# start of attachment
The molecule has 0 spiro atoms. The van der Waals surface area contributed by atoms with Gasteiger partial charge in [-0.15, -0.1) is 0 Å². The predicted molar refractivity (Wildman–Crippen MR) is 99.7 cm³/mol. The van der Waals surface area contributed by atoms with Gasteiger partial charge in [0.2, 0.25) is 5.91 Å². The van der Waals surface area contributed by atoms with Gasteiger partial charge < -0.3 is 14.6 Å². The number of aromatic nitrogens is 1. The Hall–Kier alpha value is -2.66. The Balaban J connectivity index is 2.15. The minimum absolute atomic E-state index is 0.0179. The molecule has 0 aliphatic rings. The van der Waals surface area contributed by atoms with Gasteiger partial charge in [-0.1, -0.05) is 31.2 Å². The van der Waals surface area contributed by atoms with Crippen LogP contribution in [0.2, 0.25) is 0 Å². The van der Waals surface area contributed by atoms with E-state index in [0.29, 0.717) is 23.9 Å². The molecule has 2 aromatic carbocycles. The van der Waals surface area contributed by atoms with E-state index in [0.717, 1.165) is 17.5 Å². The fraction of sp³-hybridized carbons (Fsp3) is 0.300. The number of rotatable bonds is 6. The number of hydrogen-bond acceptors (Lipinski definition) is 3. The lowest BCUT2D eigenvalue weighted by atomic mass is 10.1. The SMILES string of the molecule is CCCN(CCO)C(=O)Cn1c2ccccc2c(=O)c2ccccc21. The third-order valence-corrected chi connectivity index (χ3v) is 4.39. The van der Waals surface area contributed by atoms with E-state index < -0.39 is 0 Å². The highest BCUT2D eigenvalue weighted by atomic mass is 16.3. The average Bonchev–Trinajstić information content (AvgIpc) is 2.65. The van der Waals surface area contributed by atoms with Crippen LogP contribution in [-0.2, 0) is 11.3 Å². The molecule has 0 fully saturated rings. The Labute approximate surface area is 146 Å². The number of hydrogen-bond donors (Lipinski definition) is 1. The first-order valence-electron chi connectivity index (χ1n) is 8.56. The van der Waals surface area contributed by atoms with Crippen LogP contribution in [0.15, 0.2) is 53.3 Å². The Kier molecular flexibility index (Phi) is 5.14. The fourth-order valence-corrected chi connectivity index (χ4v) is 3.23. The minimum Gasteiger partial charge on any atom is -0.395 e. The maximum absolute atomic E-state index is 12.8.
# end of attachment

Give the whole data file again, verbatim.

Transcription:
The molecule has 0 spiro atoms. The van der Waals surface area contributed by atoms with Gasteiger partial charge in [-0.15, -0.1) is 0 Å². The predicted molar refractivity (Wildman–Crippen MR) is 99.7 cm³/mol. The van der Waals surface area contributed by atoms with Gasteiger partial charge in [0.2, 0.25) is 5.91 Å². The van der Waals surface area contributed by atoms with Gasteiger partial charge < -0.3 is 14.6 Å². The number of aromatic nitrogens is 1. The Hall–Kier alpha value is -2.66. The Balaban J connectivity index is 2.15. The minimum absolute atomic E-state index is 0.0179. The molecule has 0 aliphatic rings. The van der Waals surface area contributed by atoms with Gasteiger partial charge in [-0.1, -0.05) is 31.2 Å². The van der Waals surface area contributed by atoms with Crippen LogP contribution in [0.2, 0.25) is 0 Å². The van der Waals surface area contributed by atoms with E-state index in [0.29, 0.717) is 23.9 Å². The molecule has 2 aromatic carbocycles. The van der Waals surface area contributed by atoms with E-state index in [0.717, 1.165) is 17.5 Å². The fraction of sp³-hybridized carbons (Fsp3) is 0.300. The number of rotatable bonds is 6. The number of hydrogen-bond acceptors (Lipinski definition) is 3. The lowest BCUT2D eigenvalue weighted by atomic mass is 10.1. The SMILES string of the molecule is CCCN(CCO)C(=O)Cn1c2ccccc2c(=O)c2ccccc21. The third-order valence-corrected chi connectivity index (χ3v) is 4.39. The van der Waals surface area contributed by atoms with E-state index < -0.39 is 0 Å². The highest BCUT2D eigenvalue weighted by atomic mass is 16.3. The average Bonchev–Trinajstić information content (AvgIpc) is 2.65. The van der Waals surface area contributed by atoms with Crippen LogP contribution in [-0.2, 0) is 11.3 Å². The molecule has 0 fully saturated rings. The Labute approximate surface area is 146 Å². The number of hydrogen-bond donors (Lipinski definition) is 1. The first-order valence-electron chi connectivity index (χ1n) is 8.56. The van der Waals surface area contributed by atoms with Crippen LogP contribution in [0.15, 0.2) is 53.3 Å². The Kier molecular flexibility index (Phi) is 5.14. The fourth-order valence-corrected chi connectivity index (χ4v) is 3.23. The minimum Gasteiger partial charge on any atom is -0.395 e. The maximum absolute atomic E-state index is 12.8.